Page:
USA – Microsoft has closed on its approximately US$16 billion acquisition of speech recognition company Nuance after surmounting regulatory hurdles, Economic Times reports.

The deal, announced last year, allows Microsoft Corp. to gain a stronger foothold in hospitals and the health care industry by utilizing Nuance’s widely used medical dictation and transcription tools.

The acquisition is Microsoft’s second-largest, following the US$26 billion purchase of LinkedIn in 2016.

Nuance’s artificial intelligence technology helped power Apple’s Siri digital voice assistant upon its release on iPhones more than a decade ago.

Since then, the Burlington, Massachusetts-based company has shifted its focus to physicians and other niche applications for its Dragon line of voice recognition tools.

Although Nuance is best known for its work in the healthcare vertical, it also has a presence in a number of the other top verticals targeted by Microsoft, including financial services, retail and telecommunications.

Microsoft plans to use Nuance’s technology to build out more “vertically optimized AI” solutions.

Microsoft announced its acquisition of the company in April 2021, but faced a setback in December when British antitrust regulators announced an investigation into whether it would result in a “substantial lessening of competition” in the U.K. market.

Accordingly, the British agency announced that the transaction had been approved. The CMA said in a statement that it found no evidence that when combined that the two companies would have an adverse impact on competition in the healthcare transcription market where Nuance has primarily operated.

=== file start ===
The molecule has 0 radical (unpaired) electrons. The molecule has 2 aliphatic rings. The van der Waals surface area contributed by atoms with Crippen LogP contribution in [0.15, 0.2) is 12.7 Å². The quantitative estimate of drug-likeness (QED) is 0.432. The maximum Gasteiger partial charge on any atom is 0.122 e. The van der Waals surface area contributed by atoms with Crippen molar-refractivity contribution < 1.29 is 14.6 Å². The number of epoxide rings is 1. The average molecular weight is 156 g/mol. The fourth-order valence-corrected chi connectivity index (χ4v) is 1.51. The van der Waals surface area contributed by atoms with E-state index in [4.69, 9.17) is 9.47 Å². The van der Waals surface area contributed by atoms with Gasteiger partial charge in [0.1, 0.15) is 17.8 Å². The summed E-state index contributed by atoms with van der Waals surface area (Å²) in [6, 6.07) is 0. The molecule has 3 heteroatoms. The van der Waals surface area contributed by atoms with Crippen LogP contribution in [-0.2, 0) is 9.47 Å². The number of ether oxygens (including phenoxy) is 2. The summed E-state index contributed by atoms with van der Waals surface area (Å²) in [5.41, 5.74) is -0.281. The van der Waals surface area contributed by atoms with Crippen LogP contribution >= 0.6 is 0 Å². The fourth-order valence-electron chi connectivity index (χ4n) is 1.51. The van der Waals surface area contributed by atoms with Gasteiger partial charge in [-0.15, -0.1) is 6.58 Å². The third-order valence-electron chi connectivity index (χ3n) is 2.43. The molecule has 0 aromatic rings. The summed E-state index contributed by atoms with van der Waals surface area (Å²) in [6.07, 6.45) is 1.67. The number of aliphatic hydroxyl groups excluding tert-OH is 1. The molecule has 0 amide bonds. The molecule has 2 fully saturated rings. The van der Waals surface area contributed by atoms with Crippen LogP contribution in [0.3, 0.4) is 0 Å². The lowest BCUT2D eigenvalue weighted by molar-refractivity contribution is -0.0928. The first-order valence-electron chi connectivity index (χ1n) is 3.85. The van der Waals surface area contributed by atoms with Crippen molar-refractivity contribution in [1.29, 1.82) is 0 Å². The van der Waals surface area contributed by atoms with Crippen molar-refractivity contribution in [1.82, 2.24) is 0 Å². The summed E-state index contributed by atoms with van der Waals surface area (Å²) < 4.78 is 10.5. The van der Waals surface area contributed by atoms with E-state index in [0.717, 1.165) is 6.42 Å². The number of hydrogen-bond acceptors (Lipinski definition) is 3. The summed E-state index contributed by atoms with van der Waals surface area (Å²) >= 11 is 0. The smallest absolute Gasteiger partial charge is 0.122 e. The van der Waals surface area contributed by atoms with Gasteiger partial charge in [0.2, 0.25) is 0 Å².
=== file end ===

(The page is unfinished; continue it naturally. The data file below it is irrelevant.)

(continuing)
The Competition and Markets Authority (CMA) has found that the anticipated acquisition by Microsoft Corporation of Nuance Communications, Inc. does not give rise to a realistic prospect of a substantial lessening of Competition.

The merger was separately cleared later in December by regulators in the European Union, which Britain left in 2020.

According to the EU’s top antitrust authority, Microsoft and Nuance “offer very different products” and will face fierce competition in their respective markets.

Microsoft kept shopping this year, announcing in January that it would spend nearly US$70 billion to acquire video game maker Activision Blizzard.

Mark Benjamin will continue to serve as CEO of Nuance and report to Scott Guthrie, the head of Microsoft’s cloud computing and AI division.

Meanwhile, Microsoft has announced new initiatives to help 10,000 African startups grow faster.

The initiatives will be managed by Microsoft’s newly formed Africa Transformation Office (ATO), and will see the company accelerate its investment in Africa’s startup ecosystem over the next five years.

The ATO will now make Microsoft’s recently launched global Founders Hub available to African startups.

The Hub is a self-service hub that connects startups to a variety of resources, such as mentors, skilling content, tools like Microsoft Azure and GitHub, and go-to-market and business support.

The Hub offers startups the opportunity to sell to Microsoft’s corporate and enterprise customers. Microsoft will also help startups with geo-expansion activities, which will allow them to scale up by selling in new countries or regions.

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